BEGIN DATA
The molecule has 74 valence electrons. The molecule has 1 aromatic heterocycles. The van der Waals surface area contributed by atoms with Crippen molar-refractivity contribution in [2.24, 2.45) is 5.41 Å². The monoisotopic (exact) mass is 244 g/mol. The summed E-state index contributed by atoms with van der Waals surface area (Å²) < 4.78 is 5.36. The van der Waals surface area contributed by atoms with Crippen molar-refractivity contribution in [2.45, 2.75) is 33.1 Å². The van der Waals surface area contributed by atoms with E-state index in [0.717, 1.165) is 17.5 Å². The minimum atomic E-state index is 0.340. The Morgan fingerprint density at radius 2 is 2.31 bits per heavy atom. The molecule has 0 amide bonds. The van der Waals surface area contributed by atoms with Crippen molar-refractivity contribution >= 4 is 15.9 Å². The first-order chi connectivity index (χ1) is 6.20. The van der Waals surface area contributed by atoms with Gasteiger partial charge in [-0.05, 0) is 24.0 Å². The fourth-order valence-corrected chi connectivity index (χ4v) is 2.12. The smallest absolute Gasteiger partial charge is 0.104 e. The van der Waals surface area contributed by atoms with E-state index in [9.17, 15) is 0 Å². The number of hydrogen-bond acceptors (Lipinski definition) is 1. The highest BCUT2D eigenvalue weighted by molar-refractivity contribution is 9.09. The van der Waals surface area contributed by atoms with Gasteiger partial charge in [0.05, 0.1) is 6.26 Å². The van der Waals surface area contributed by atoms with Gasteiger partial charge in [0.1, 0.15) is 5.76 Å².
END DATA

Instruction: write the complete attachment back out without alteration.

The molecule has 74 valence electrons. The molecule has 1 aromatic heterocycles. The van der Waals surface area contributed by atoms with Crippen molar-refractivity contribution in [2.24, 2.45) is 5.41 Å². The monoisotopic (exact) mass is 244 g/mol. The summed E-state index contributed by atoms with van der Waals surface area (Å²) < 4.78 is 5.36. The van der Waals surface area contributed by atoms with Crippen molar-refractivity contribution in [2.45, 2.75) is 33.1 Å². The van der Waals surface area contributed by atoms with E-state index in [0.717, 1.165) is 17.5 Å². The minimum atomic E-state index is 0.340. The Morgan fingerprint density at radius 2 is 2.31 bits per heavy atom. The molecule has 0 amide bonds. The van der Waals surface area contributed by atoms with Crippen molar-refractivity contribution >= 4 is 15.9 Å². The first-order chi connectivity index (χ1) is 6.20. The van der Waals surface area contributed by atoms with Gasteiger partial charge in [-0.05, 0) is 24.0 Å². The fourth-order valence-corrected chi connectivity index (χ4v) is 2.12. The smallest absolute Gasteiger partial charge is 0.104 e. The van der Waals surface area contributed by atoms with E-state index in [9.17, 15) is 0 Å². The number of hydrogen-bond acceptors (Lipinski definition) is 1. The highest BCUT2D eigenvalue weighted by molar-refractivity contribution is 9.09. The van der Waals surface area contributed by atoms with Gasteiger partial charge in [0.05, 0.1) is 6.26 Å². The van der Waals surface area contributed by atoms with Gasteiger partial charge in [0.1, 0.15) is 5.76 Å².